Jesus was a fan of wine. Our Lord and Savior’s first recorded miracle involves transmuting water into wine (John 2). His opponents actually accused him of being a drunkard (Matthew 11:19). This was real wine, not “grape juice” as some have attempted to twist the biblical language to fit human traditions.

Growing up in a very “low church” setting, I did indeed drink store-bought grape juice in a tiny paper cup and eat a cracker for Communion (I can’t bring myself to refer to an ounce of grape juice and a cracker as the Lord’s Supper). I have even heard a former youth pastor joke about offering purple Gatorade and potato chips. Although I am not a proponent of “means of grace” sacramentalism, I have a strong sense that Evangelicalism’s Communion resembles very little the Last Supper that Jesus spent with his disciples in the upper room. In contrast, I have a sense of reverence whenever I visit a Lutheran service and dip my bread into a goblet of wine, feeling the slight alcoholic sting of the “blood of Christ” on my tongue.

What interests me most are the words of Matthew 26:29: “But I say to you, I will not drink of this fruit of the vine from now on until that day when I drink it new with you in my father’s kingdom.” There is an actual promise from Jesus to his disciples that he will drink wine with them during his coming kingdom. Drinking a glass of wine makes me remember this promise and look forward to spending time with my God.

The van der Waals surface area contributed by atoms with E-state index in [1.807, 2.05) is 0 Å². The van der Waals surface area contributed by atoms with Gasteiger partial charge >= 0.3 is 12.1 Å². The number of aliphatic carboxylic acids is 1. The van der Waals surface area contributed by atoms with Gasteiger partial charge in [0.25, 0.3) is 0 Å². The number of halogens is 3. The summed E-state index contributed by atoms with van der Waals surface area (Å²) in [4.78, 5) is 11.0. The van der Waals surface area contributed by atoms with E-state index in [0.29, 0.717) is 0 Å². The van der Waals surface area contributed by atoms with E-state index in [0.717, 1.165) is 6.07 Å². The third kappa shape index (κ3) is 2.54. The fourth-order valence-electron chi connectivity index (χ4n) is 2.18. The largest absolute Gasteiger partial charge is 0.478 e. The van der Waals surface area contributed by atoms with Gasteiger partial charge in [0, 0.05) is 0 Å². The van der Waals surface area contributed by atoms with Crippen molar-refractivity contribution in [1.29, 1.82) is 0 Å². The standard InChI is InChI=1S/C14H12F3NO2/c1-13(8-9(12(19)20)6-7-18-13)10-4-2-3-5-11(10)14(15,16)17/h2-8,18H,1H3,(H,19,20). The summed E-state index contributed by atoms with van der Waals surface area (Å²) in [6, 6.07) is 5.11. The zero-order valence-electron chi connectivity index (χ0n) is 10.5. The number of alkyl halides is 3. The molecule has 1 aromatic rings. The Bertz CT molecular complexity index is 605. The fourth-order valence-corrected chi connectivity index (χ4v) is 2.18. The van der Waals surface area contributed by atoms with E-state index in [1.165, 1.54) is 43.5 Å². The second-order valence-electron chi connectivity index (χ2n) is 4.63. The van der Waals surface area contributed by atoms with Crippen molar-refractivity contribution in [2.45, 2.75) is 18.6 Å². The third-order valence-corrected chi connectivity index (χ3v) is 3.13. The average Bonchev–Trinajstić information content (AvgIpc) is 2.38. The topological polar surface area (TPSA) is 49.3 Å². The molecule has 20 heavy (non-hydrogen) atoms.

3. BIRD WATCHING

What? Did you say bird watching?!? Fifteen years ago I would have ranked bird watching one step above stamp collecting as the most boring and unmanly hobbies of all time. So what changed? First, I saw the Academy Award-nominated documentary ‘Winged Migration.’ Second, I visited the National Aviary in Pittsburgh. Third, I began to notice interesting birds such as wild turkeys, owls, and even a massive turkey vulture near the places I lived in North Carolina. Those events helped me appreciate the diversity of ‘little feathery animals that fly around’ significantly more.

More recently, the Campus Pastor at my work has repeatedly commented on the deep impact his mother’s advice had on him as he grew up: “Look at the birds…” She would reference Jesus in Matthew 10:29, “Are not two sparrows sold for a cent? And yet not one of them will fall to the ground apart from your father” and Luke 12:24, “Consider the ravens, for they neither sow nor reap; they have no storeroom nor barn, and yet God feeds them; how much more valuable you are than the birds!”

To combat worry and fear, this boy’s mother would recall the Word and enjoin him to spend time in nature contemplating God’s design and goodness. These memories were so meaningful to this Pastor that if he were to plant a new church he would affix the name Sparrow Ridge to it, out of every possible name one could choose. I too am learning the art of quieting myself and appreciating God’s creation, allowing his General Revelation to speak to me and remind me of my father’s ways.